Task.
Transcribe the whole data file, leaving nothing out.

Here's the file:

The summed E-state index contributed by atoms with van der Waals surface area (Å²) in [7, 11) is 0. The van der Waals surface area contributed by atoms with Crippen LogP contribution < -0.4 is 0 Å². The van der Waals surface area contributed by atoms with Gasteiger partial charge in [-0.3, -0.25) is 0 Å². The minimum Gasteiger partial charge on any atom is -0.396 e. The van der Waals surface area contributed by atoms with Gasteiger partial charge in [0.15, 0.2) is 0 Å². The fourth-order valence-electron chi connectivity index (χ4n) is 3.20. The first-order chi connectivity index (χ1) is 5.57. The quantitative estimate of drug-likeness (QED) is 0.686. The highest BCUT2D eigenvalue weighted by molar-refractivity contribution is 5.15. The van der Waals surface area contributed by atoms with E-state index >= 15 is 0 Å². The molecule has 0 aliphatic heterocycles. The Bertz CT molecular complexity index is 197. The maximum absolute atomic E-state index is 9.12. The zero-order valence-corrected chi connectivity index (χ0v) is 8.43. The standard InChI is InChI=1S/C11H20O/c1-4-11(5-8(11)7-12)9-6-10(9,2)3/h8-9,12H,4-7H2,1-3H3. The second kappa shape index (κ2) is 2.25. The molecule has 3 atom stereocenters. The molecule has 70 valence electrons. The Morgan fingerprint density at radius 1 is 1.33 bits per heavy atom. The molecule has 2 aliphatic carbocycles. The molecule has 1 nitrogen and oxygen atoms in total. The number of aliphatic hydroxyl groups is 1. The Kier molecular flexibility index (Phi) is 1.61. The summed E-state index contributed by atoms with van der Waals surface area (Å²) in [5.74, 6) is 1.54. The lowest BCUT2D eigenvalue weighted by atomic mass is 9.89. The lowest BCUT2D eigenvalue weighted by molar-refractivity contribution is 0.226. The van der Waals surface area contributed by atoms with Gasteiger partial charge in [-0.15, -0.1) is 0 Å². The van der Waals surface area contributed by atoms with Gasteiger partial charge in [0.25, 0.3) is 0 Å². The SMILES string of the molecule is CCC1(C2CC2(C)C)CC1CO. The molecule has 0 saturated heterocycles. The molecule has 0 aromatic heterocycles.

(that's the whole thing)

The summed E-state index contributed by atoms with van der Waals surface area (Å²) in [7, 11) is 0. The van der Waals surface area contributed by atoms with Crippen LogP contribution < -0.4 is 0 Å². The van der Waals surface area contributed by atoms with Gasteiger partial charge in [-0.3, -0.25) is 0 Å². The minimum Gasteiger partial charge on any atom is -0.396 e. The van der Waals surface area contributed by atoms with Gasteiger partial charge in [0.15, 0.2) is 0 Å². The fourth-order valence-electron chi connectivity index (χ4n) is 3.20. The first-order chi connectivity index (χ1) is 5.57. The quantitative estimate of drug-likeness (QED) is 0.686. The highest BCUT2D eigenvalue weighted by molar-refractivity contribution is 5.15. The van der Waals surface area contributed by atoms with E-state index >= 15 is 0 Å². The molecule has 0 aliphatic heterocycles. The Bertz CT molecular complexity index is 197. The maximum absolute atomic E-state index is 9.12. The zero-order valence-corrected chi connectivity index (χ0v) is 8.43. The standard InChI is InChI=1S/C11H20O/c1-4-11(5-8(11)7-12)9-6-10(9,2)3/h8-9,12H,4-7H2,1-3H3. The second kappa shape index (κ2) is 2.25. The molecule has 3 atom stereocenters. The molecule has 70 valence electrons. The Morgan fingerprint density at radius 1 is 1.33 bits per heavy atom. The molecule has 2 aliphatic carbocycles. The molecule has 1 nitrogen and oxygen atoms in total. The number of aliphatic hydroxyl groups is 1. The Kier molecular flexibility index (Phi) is 1.61. The summed E-state index contributed by atoms with van der Waals surface area (Å²) in [5.74, 6) is 1.54. The lowest BCUT2D eigenvalue weighted by atomic mass is 9.89. The lowest BCUT2D eigenvalue weighted by molar-refractivity contribution is 0.226. The van der Waals surface area contributed by atoms with Gasteiger partial charge in [-0.15, -0.1) is 0 Å². The van der Waals surface area contributed by atoms with Gasteiger partial charge in [0.25, 0.3) is 0 Å². The SMILES string of the molecule is CCC1(C2CC2(C)C)CC1CO. The molecule has 0 saturated heterocycles. The molecule has 0 aromatic heterocycles.